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What value would the Los Angeles police have found, for example, in knowing that, while discussing an unfavorable report possibly leaked to the press by the fbi, Ben Siegel had referred to Director J. Edgar Hoover by a ten-letter word that later got Lenny Bruce indicted for obscenity? Some believe this was for administrative and political reasons. Whatever the reason, in the early s the fbi made it clear that it would not pursue investigations of gaming operations. He tacked on an extra day to the annual conference of U.

Truman delivered the opening address. In a relatively brief statement, he thanked those in attendance for their efforts and then offered his thoughts on the historical pattern of postwar crime waves. The emphasis on due process, rather than on results, seems to signal that Truman considered gambling crime a low priority.

I never exercise the prerogatives which I sometimes have of going through red lights.


But he undoubtedly meant to send a message to delegates to avoid the twin temptations facing those charged with policing illegal gaming: graft and zealous overreaction. Otto Kerner, U. Kerner insisted that having lived there all his life, he knew personally that Chicago authorities immediately raided any location they suspected of harboring slot machines or bookmaking activities. There is no organized gambling in the city of Chicago to my knowledge. The main work of the conference took place in the Resolutions Committee, which resolved to appoint the Executive Continuing Committee, composed of members from the bodies represented at the conference.

This group in turn selected the members of the Legislative Committee, which was to appoint subcommittees to discuss federal legislation, state laws, municipal ordinances, and cooperation with the Conference on Organized Crime. These topics constituted a laundry list of actions that could be taken to suppress crime, some bordering on violations of individual rights.

They included: 1. Notices in the press the next day provided generally positive assessments of the conference and took the claims of the more energetic speakers, particularly Morrison and John McGrath, at face value. The second, more important in the opinion of contemporary writers one, s. The respective fates of both bills, which shared strong endorse- t h e a n x i o u s d ec a d e 61 ments from the attorney general, the president, and the anti-crime lobby, reveal much about the political realities of and the unique force that Kennedy applied to get his bill passed in Johnson, introduced both bills.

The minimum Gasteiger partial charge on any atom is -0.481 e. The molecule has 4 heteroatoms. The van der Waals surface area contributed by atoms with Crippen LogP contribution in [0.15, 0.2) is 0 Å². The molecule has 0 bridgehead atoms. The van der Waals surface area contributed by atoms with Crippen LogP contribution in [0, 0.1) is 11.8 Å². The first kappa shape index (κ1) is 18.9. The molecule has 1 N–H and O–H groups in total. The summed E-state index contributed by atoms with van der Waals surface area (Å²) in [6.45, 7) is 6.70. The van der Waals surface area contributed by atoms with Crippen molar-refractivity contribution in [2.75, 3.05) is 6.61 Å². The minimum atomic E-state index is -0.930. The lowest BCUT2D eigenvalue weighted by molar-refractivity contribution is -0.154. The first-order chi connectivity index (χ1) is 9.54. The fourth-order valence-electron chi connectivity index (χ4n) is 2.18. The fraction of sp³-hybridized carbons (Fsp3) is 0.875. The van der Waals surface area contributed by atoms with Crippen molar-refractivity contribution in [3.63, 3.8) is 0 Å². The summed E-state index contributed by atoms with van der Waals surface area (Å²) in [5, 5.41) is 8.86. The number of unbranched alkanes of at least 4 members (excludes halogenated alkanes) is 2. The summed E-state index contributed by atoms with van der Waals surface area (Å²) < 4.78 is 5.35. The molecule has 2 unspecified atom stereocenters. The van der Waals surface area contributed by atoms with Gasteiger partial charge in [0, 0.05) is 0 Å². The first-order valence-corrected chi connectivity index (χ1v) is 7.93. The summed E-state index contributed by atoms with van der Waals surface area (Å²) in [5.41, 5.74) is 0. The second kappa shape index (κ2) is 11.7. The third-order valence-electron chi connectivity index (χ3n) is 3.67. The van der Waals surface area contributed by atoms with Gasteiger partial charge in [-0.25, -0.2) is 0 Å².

Attorney General McGrath submitted a brief to Congress that outlined his belief that Congress had the power to enact the legislation. In it he cited several precedents for the use of federal power to support state policies. Federal laws against the interstate transmission of alcohol to a state banning intoxicating liquors, the interstate transmission of prison-made goods to states banning them, and the shipment of birds and game illegally killed demonstrated the right of Congress to pass laws that allowed federal assistance to state police powers.

In addition, he cited the Supreme Court case Champion v. Representatives of the Coin Machine Institute which represented manufacturers of nongaming machines and the Justice Department recommended that the bill pass as it was. With these changes, the committee approved the bill on July One, from Pat Sutton, a Tennessee Democrat, would have permitted slot machines on armed forces installations. He attempted to eliminate the provisions of the bill that required states to pass new laws reauthorizing the use of slot machines and prohibiting ship- t h e a n x i o u s d ec a d e 63 ment of machines to states that manufactured them but banned their use.

The latter provision was particularly galling to Baring because Nevada slot machines were made — and repaired — in Illinois, a state to which, under the House bill, it was illegal to ship slot machines. Malone, suffering from a sore throat, still delayed passage of the conference report for a day. The House passed the report on December 20, sending the bill to President Truman, who signed it into law on January 2, The lobbying efforts of the American Coin Machine Manufacturers Association, the only group to strongly oppose the bill in the House hearings, had no real impact.